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What gets measured, gets managed.

The Equality Act 2010 sets out nine protected characteristics: age, disability, gender reassignment, marriage and civil partnership, pregnancy and maternity, race, religion or belief, sex, and sexual orientation. Equality monitoring is the process of collecting, storing and analysing data about the protected characteristics of job applicants and workers.

Employers can use monitoring to:

  • check how well their equality policy is working
  • analyse the effect of policies and practices on different groups
  • highlight possible inequalities and investigate their underlying causes
  • set targets and timetables for reducing disparities
  • make sure that job applicants and workers realise that the organisation takes equality and diversity issues seriously

The types of inequalities that monitoring may reveal might include, for example, that applicants from a particular ethnic group are not selected for promotion.

Equality monitoring can also help employers to:

  • Provide evidence that your organisation is doing what equality law says you must do if a job applicant, worker or former worker brings a tribunal case against you
  • Win contracts if your organisation tenders for work in the public and private sectors, because equality has become increasingly important in procurement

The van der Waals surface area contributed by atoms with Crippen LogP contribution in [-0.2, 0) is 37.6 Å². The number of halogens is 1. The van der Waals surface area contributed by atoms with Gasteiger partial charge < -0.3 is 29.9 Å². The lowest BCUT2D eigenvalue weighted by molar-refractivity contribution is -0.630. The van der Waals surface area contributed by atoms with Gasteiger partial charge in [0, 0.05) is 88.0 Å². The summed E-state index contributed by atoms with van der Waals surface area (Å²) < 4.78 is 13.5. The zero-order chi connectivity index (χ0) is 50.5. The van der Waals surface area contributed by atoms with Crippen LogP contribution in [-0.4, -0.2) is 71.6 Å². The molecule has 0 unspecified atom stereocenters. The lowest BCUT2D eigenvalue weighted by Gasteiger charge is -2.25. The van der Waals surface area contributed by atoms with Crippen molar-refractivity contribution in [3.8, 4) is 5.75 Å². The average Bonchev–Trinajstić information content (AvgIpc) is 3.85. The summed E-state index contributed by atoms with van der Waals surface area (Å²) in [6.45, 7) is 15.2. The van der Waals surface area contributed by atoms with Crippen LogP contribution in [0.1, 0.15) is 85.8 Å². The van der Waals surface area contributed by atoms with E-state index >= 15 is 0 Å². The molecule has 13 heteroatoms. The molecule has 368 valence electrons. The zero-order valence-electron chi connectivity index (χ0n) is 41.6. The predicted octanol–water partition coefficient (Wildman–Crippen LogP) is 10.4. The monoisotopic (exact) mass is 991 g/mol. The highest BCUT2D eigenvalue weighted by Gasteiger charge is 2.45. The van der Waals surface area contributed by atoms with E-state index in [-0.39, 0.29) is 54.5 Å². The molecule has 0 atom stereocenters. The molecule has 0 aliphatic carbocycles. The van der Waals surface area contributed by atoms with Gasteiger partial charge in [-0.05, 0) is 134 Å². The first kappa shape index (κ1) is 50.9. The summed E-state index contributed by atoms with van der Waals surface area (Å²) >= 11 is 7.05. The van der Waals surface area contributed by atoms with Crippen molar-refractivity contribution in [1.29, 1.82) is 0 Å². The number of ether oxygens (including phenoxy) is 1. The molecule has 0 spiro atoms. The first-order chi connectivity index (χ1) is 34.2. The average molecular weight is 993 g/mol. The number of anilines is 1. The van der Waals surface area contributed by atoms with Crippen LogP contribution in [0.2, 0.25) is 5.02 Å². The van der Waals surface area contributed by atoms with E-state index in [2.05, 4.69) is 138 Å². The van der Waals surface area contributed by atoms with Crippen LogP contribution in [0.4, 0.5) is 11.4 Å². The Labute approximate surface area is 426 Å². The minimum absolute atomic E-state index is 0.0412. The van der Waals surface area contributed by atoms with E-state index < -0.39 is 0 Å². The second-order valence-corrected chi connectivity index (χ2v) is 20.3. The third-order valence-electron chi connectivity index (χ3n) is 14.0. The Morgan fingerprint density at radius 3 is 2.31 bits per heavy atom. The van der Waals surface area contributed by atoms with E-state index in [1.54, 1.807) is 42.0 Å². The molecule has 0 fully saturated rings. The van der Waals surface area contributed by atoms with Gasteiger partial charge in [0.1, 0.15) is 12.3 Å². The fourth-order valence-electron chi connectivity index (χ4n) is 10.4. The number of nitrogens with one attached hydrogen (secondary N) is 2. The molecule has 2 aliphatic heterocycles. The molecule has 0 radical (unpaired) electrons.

Effective monitoring is an important tool for measuring performance and progress towards equality and diversity goals, and building an inclusive working environment. Monitoring is not an end in itself and once data is collected it needs to be analysed and used to inform appropriate action.

Want to learn more? Contact our Monitoring subject lead:

Alan Beazley

Advice, Policy & Research Specialist
Contact Alan

Alan offers expert advice to enei Members on interpreting the law and delivering best practice policies. Alan is also responsible for developing policy responses and works closely with stakeholders on technical issues.

He has extensive experience as a human resources professional in financial services, manufacturing and consultancy. Between 1994 and 2001 he held senior roles in HR within the Credit Suisse Group and previously in the Merrill Lynch European HR team.

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